Public cloud platforms have been a major part of enterprise computing since Amazon Web Services, or AWS, was introduced in 2006. In contrast, the trend toward DevOps-based software delivery is considerably newer, having emerged in just the past five years or so.

Yet that doesn’t mean that organizations seeking to adopt DevOps have nothing to gain from the public cloud. And even if they are already using a cloud service like AWS or Microsoft Azure, they might be able to take better advantage of the public cloud in order to embrace DevOps more effectively.

Below, I explain four ways in which public cloud services, such as AWS, can speed up and optimize your DevOps workflow.

Easier infrastructure

One way to make your DevOps pipeline flow faster is to remove the need to maintain your own infrastructure. An advantage of public cloud platforms is that they allow organizations to outsource their compute and storage needs to highly sophisticated cloud services that are traditionally managed with hardware and people in the data center.

By removing these tasks from your organization’s to-do list, you can devote more resources—in terms of time as well as money—to software delivery excellence. In other words, your operations team can focus more on improving deploying and supporting your apps, rather than having to split its time between those responsibilities and on-premises server administration.

It’s worth noting, of course, that public clouds do not free you completely from the responsibility of server maintenance. You will likely still need to do some work maintaining cloud estate. But cloud-based servers generally require less oversight than physical on-premises machines.

In many scenarios, therefore, moving infrastructure to the public cloud saves both money and valuable time, helping to focus finite resources more directly on software delivery.

Quicker software testing

Software testing is another task that can bottleneck a DevOps workflow. The DevOps philosophy encourages the quality assurance (QA) team to work in tandem with developers and operations to keep the software delivery pipeline flowing continuously. Yet, if the QA team cannot perform tests as quickly as it needs due to a lack of testing infrastructure, testing will hold up the rest of the workflow.

The public cloud offers an excellent solution to that conundrum. By moving testing to cloud-based infrastructure, the QA team can scale tests as needed. They can also run tests in parallel on cloud servers, rather than running them sequentially, in order to speed the rate at which software is tested.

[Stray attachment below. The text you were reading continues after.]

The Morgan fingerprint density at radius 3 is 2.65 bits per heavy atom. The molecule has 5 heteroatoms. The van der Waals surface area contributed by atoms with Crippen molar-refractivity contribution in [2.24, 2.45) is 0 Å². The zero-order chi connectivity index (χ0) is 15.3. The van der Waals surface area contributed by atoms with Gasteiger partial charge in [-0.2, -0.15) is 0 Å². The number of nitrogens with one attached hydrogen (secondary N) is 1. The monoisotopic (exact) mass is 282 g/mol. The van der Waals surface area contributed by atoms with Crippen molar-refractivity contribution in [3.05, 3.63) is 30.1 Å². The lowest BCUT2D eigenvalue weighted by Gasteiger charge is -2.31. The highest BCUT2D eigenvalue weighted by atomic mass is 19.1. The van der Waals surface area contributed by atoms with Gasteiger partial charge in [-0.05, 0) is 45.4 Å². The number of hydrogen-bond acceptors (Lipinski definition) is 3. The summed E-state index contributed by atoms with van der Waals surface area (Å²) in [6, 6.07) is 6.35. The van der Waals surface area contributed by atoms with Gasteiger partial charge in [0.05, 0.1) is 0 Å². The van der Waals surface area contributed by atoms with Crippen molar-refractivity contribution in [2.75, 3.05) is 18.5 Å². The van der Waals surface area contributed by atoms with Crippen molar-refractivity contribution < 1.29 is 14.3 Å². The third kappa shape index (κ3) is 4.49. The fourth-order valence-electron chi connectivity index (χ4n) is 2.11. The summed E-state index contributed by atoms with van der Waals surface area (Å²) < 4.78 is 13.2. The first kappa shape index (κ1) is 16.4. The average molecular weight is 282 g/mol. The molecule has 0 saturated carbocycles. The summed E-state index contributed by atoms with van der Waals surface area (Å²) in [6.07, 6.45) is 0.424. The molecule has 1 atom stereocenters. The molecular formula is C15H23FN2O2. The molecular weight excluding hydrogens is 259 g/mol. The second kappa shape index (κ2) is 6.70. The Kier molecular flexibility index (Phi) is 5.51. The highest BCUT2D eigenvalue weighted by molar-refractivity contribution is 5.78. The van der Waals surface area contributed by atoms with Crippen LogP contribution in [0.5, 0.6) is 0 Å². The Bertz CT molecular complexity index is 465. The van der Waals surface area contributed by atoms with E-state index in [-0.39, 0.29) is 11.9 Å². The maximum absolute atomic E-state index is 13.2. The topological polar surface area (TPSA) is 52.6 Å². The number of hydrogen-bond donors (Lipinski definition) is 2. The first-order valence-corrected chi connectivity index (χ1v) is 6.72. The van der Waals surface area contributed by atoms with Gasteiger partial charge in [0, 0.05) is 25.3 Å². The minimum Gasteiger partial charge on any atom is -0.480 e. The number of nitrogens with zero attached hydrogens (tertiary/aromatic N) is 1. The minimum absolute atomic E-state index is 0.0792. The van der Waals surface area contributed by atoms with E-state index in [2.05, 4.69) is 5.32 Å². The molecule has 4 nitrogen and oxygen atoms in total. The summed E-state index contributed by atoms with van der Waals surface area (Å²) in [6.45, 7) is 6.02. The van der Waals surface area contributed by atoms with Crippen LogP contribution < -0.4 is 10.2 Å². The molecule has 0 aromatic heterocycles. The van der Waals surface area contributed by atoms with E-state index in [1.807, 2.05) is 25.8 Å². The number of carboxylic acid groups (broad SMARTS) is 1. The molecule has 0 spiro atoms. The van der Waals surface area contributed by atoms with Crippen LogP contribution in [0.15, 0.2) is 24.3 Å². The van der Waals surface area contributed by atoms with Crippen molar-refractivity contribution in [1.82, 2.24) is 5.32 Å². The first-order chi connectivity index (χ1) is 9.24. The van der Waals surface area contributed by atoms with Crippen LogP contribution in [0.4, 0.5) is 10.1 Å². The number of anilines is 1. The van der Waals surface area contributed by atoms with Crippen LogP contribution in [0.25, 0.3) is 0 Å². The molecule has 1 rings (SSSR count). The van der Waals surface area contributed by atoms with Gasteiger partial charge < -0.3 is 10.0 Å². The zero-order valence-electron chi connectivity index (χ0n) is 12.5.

The result of cloud-based testing is faster and more agile holistic teams, which leads in turn to more efficient and faster software delivery.


Efficient infrastructure monitoring and incident management are other essential ingredients for an effective DevOps journey. Since the DevOps mindset prioritizes seamless communication across the organization, all team members should be able to access monitoring data and discuss it at any time they need.

That can be difficult to do if monitoring software runs on-premises, where it may not be available from remote locations. Local monitoring platforms may also be difficult to integrate with cloud-based communication tools, like Slack, HipChat and Flowdoc, that help to facilitate discussion of incidents.

Cloud-based infrastructure monitoring tools, which are built into most major public clouds in the form of tools like AWS CloudWatch and Azure Diagnostics help to overcome these DevOps communication bottlenecks. They assure seamless infrastructure visibility and monitoring.

Cloud-based containers

It’s no secret that Docker containers are a very useful tool for organizations seeking to migrate to a DevOps-based workflow. Explaining why containers promote DevOps would require a full separate article, but to put it briefly, containers make it easier to test, stage and deploy code on a continuous basis.

Yet, containers and Docker may be intimidating for organizations that have not yet implemented them. (Trust us—since we specialize in helping to plan and run Docker images at scale, we know how hard it can be for organizations to get started with containers.) One way to remove some of the barriers to Docker deployment is to take advantage of a public cloud service that supports Docker. Google Cloud now offers Container Engine, a ready-made container environment. Azure offers a similar solution in the form of Azure Container Service, and Amazon has the EC2 Container Service and have shared the pending release of Elastic Kubernetes Service (EKS). These services all simplify the process of deploying and managing containers in order to leverage the power of Docker for your DevOps workflow.


If you want to move to DevOps, the public cloud is an excellent resource for helping you to get there. Even if you already use a public cloud service for some tasks, you might benefit from shifting additional workloads (such as software testing and container deployment) to the cloud in order to make your software delivery pipeline more efficient.



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Ryan Lockard

VP of Consulting (US)

Ryan Lockard is a seasoned technical professional with 17 years of experience in product delivery, leadership, and technical practice excellence. Ryan has transformed teams, organizations and mindsets in various industries and has established himself as part of the new voice of technical product delivery. 

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